Clean Coal, Dirty Water, Ctd

Katie Valentine follows up on the chemical spill that contaminated 300,000 West Virginians’ drinking water two weeks ago:

Though the water ban has been lifted in West Virginia, many residents are still wary about using their tap water. On Monday, Kanawha County started distributing its final round of bottled water, and one resident told the Charleston Gazette that he’s still not drinking or cooking with the water. In the days after the water was deemed safe by officials, chemical-related hospital emissions doubled in Charleston, and the Centers for Disease Control and Prevention also gave West Virginians a scare by saying pregnant women shouldn’t drink any tap water, despite water company assurances that the water was safe. And yesterday, West Virginia Delegate Tiffany Lawrence said using flushed water after the ban was lifted led to an staph infection, and said she “should have known better” than to use the water after seeing the sediment left by it in the sink.

Freedom Industries, the company behind the spill, waited until last week to inform officials that there was a second chemical involved in the spill, which they declined to identify precisely because it is proprietary:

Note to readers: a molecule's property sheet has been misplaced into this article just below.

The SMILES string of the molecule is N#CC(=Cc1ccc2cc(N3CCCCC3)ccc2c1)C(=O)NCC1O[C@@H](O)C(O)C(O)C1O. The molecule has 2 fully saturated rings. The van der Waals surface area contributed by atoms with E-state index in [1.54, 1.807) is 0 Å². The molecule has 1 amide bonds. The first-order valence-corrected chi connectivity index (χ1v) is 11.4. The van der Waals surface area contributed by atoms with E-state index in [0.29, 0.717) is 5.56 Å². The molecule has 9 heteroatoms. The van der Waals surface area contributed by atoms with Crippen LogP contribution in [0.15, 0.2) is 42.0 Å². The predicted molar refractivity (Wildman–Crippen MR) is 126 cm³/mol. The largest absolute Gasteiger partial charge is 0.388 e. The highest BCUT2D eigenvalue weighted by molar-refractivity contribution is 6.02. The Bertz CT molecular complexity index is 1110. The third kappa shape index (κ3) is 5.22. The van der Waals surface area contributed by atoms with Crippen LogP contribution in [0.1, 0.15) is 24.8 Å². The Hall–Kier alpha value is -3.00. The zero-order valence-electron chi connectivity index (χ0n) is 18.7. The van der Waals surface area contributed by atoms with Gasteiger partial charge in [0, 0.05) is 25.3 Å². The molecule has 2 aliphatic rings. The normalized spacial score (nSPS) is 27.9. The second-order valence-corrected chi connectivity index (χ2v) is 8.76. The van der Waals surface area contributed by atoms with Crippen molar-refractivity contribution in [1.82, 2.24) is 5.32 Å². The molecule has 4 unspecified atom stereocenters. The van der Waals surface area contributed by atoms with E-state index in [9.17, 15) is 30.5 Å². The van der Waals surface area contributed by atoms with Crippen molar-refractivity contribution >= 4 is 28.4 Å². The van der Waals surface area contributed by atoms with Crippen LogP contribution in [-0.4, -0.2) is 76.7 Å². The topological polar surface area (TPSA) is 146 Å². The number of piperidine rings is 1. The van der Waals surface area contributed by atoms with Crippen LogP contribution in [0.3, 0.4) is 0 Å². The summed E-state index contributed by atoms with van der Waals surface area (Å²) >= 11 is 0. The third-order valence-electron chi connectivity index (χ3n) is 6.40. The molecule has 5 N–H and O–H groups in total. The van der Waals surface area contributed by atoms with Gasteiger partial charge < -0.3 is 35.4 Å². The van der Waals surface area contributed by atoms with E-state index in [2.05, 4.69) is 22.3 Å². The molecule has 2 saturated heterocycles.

Stripped PPH was mixed in with the other chemicals in the drum at a concentration of about 6 percent. A material safety data sheet (MSDS) provided to state officials says stripped PPH contains a complex mixture of polyglycol ethers. “The specific chemical identity is being withheld as ‘trade secret,’” the company wrote in the safety document, which was dated Oct. 15, 2013. According to the MSDS, stripped PPH causes skin irritation and “serious” eye irritation. Workers are warned to wear protective gloves, goggles, and face protection whenever they work with it. And in case of a chemical spill? “Persons not wearing protective equipment should be excluded from the area of the spill until cleanup has been completed.”

Paul Barrett finds that pretty galling:

Let that sink in. The company that stored dangerous chemicals on a river bank, a mile and a half upstream from the intake to the region’s public water supply, wants to protect trade secrets about its polyglycol ethers recipe. In New York, we call that chutzpah. Are the people who own and run this company aware that the U.S. Attorney’s Office in Charleston is conducting a criminal investigation?

No word yet on whether the EPA will force the company to disclose the composition of PPH. Previous Dish on the spill here, here, and here.